Khara Greenwell knows from her drug treatment program that there are three mainstays in the lives of those dealing with addiction: jails, institutions and death.
At 16, she’s seen two of the three.
“I knew death was next,” she said of her decision to shake her addiction to mind-altering substances and earn a high school diploma at the same time.
Khara is one of 21 students fighting for their futures at Mission High School, the Clark County School District’s new program for students struggling with addiction. The school opened Aug. 21 — a week after the start of the traditional school year — with six students, Principal Barbara Collins said, but it has grown rapidly since then as a result of referrals from other schools and the juvenile justice system.
The so-called recovery high school, on the site of the former Biltmore Continuation High School, is a first for Clark County. But it’s part of a national movement that began in the mid-1980s and has accelerated amid soaring overdose deaths associated with the opioid epidemic.
Clark County’s experiment has a relatively new wrinkle: Research shows most recovery programs are operated as small units within a traditional high school, rather than as a stand-alone school like Mission.
Khara’s story is similar in many respects to those of her fellow students, whose addictions include alcohol and drugs ranging from marijuana to heroin.
She said she was 12 when she was introduced to illegal substances by her mother. She eventually stopped going to school and instead spent time in juvenile detention and two rehab facilities. Now, though she’s old enough to be a junior, she’s attending high school for the first time.
“This is my second shot,” she said Thursday in the schoolyard.
Like a mom
Last year, Collins was the principal at College of Southern Nevada High School, where 100 percent of the students graduated and 35 earned an associate degree before they collected their high school diplomas.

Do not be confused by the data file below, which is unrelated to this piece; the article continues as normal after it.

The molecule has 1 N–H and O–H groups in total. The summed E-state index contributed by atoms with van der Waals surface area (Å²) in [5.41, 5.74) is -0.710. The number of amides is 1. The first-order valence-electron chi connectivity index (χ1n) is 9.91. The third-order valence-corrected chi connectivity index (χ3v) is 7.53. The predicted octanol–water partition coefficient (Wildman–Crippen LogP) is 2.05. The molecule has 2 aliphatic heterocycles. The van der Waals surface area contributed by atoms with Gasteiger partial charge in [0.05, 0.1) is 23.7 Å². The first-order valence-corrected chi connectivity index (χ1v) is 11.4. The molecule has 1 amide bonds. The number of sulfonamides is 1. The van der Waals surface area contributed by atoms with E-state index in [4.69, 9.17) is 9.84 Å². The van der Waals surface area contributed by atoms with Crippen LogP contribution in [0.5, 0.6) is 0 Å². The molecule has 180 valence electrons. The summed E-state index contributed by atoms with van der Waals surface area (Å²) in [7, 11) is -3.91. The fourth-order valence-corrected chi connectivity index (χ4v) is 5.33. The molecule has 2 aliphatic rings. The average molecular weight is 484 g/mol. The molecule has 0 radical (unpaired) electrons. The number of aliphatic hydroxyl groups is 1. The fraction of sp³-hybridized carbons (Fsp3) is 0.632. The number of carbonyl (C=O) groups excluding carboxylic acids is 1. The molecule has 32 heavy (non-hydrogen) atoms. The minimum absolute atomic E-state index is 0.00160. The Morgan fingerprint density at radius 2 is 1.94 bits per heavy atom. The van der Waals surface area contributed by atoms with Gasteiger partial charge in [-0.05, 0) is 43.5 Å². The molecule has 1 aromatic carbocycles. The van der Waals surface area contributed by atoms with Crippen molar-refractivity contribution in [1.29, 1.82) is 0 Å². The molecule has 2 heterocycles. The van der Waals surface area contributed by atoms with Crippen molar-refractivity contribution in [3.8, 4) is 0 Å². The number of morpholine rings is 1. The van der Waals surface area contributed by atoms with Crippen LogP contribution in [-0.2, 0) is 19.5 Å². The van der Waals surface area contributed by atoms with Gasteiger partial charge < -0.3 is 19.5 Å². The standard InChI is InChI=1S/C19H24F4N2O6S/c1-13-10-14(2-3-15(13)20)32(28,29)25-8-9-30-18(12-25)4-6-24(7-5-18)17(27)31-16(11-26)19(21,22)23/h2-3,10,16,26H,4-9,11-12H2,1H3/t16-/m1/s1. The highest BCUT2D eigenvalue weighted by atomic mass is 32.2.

She admits Mission High School is a little bit different.
Most of Collins’ career has been spent working with at-risk students, though, and she said her faith was part of the decision-making process to take the Mission job.
She compares her job to that of a physical therapist after a person is in a serious car accident. Sometimes people have to learn to walk again or talk again.
“That’s what we’re doing here but with attitude and learning how to live without self-medication,” she said.
She tends to function more like a mom than a principal to the students, who have to abide by three tenets when they enroll:
■ They must attend a peer-supported recovery group.
■ Their parents and guardians must commit to some type of family counseling or support.
■ They must consent to random drug tests.
A failed drug test doesn’t necessarily result in a student being booted from the school. Instead, the tests offer a chance to beef up support and intervention, Collins said.
“They’re not bad kids acting out,” she said. “They’re sick kids trying to get better.”
Building a program
Rows of dog tags hang in Collins’ office, the school’s version of sobriety chips. There’s one for newcomers and different tags to celebrate sobriety milestones: 30 days, 60 days, 90 days and a year.
The tags are all engraved with the name Mission High School. Because these are teens, Collins put a hashtag on each one.
Collins expects enrollment at the new school to grow as word spreads, and she believes it might eventually reach the 100-student limit set by the district. But she knows there are even more students with substance-abuse problems.
From 2005-2010, an average of 9.9 percent of people 12 or older in Clark County had a substance use disorder in the past year, according to the Substance Abuse and Mental Health Services Administration. Collins cites that number frequently.
On Monday the school will officially open to the public with a ribbon-cutting ceremony. Collins said she expects more than 250 people to be on hand at the campus on North Veterans Memorial Drive.
“I have more support at this school than if I took all my (previous) 20 years combined,” she said.
Along with the backing of the district,
The state Department of Health and Human Services is contributing roughly $150,000 to fund three full-time counselors. Caesars Entertainment Corp. chipped in $5,000, and the city of Las Vegas will spend $100,000 to make the campus a more welcoming space.
A place of peace
For 17-year-old Laura Johnson, who said she abused drugs for seven years, the school already is a place of peace where she can get away from the stresses that helped trigger her use. A shaded area in the back of the school lot includes picnic tables for students to eat lunch.
“Obviously, it’s hard to come off drugs,” she said. “Sometimes it’s overwhelming with how much support you have here.”
Like Khara, Laura is way behind in school.
Because of her addiction, Laura didn’t attend high school very often. Before enrolling at Mission, she said, she was just working and making money to provide for her habit.
Johnson and her boyfriend, 19-year-old Dylan Bronder, have both been clean for about 60 days.
She said they both struggle at times. “There’s good days and bad days,” she said.
But the regular routine of attending school, working toward educational and lifestyle goals and making new friends helps them cope, she said, noting they were recently elected homecoming king and queen.
That was a good day.